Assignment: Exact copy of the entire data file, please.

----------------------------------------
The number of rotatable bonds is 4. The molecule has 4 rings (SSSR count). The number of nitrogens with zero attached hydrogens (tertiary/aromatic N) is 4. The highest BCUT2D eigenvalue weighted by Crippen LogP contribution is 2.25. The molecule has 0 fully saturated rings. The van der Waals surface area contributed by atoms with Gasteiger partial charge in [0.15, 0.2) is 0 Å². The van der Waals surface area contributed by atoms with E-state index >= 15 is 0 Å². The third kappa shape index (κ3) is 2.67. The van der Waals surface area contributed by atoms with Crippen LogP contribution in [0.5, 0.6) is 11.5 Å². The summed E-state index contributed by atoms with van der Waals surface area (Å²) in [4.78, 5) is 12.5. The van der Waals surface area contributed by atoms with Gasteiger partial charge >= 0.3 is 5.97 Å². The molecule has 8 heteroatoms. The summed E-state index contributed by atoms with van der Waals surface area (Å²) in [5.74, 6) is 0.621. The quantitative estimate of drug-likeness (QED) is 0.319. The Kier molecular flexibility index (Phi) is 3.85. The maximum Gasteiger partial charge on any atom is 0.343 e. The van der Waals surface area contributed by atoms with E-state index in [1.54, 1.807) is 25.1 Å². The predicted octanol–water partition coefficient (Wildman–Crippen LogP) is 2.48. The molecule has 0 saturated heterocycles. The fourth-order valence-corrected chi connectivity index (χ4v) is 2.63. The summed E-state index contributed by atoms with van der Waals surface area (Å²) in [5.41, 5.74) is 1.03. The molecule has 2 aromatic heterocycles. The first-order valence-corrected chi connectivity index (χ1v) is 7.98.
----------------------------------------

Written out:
The number of rotatable bonds is 4. The molecule has 4 rings (SSSR count). The number of nitrogens with zero attached hydrogens (tertiary/aromatic N) is 4. The highest BCUT2D eigenvalue weighted by Crippen LogP contribution is 2.25. The molecule has 0 fully saturated rings. The van der Waals surface area contributed by atoms with Gasteiger partial charge in [0.15, 0.2) is 0 Å². The van der Waals surface area contributed by atoms with E-state index >= 15 is 0 Å². The third kappa shape index (κ3) is 2.67. The van der Waals surface area contributed by atoms with Crippen LogP contribution in [0.5, 0.6) is 11.5 Å². The summed E-state index contributed by atoms with van der Waals surface area (Å²) in [4.78, 5) is 12.5. The van der Waals surface area contributed by atoms with Gasteiger partial charge >= 0.3 is 5.97 Å². The molecule has 8 heteroatoms. The summed E-state index contributed by atoms with van der Waals surface area (Å²) in [5.74, 6) is 0.621. The quantitative estimate of drug-likeness (QED) is 0.319. The Kier molecular flexibility index (Phi) is 3.85. The maximum Gasteiger partial charge on any atom is 0.343 e. The van der Waals surface area contributed by atoms with E-state index in [1.54, 1.807) is 25.1 Å². The predicted octanol–water partition coefficient (Wildman–Crippen LogP) is 2.48. The molecule has 0 saturated heterocycles. The fourth-order valence-corrected chi connectivity index (χ4v) is 2.63. The summed E-state index contributed by atoms with van der Waals surface area (Å²) in [5.41, 5.74) is 1.03. The molecule has 2 aromatic heterocycles. The first-order valence-corrected chi connectivity index (χ1v) is 7.98.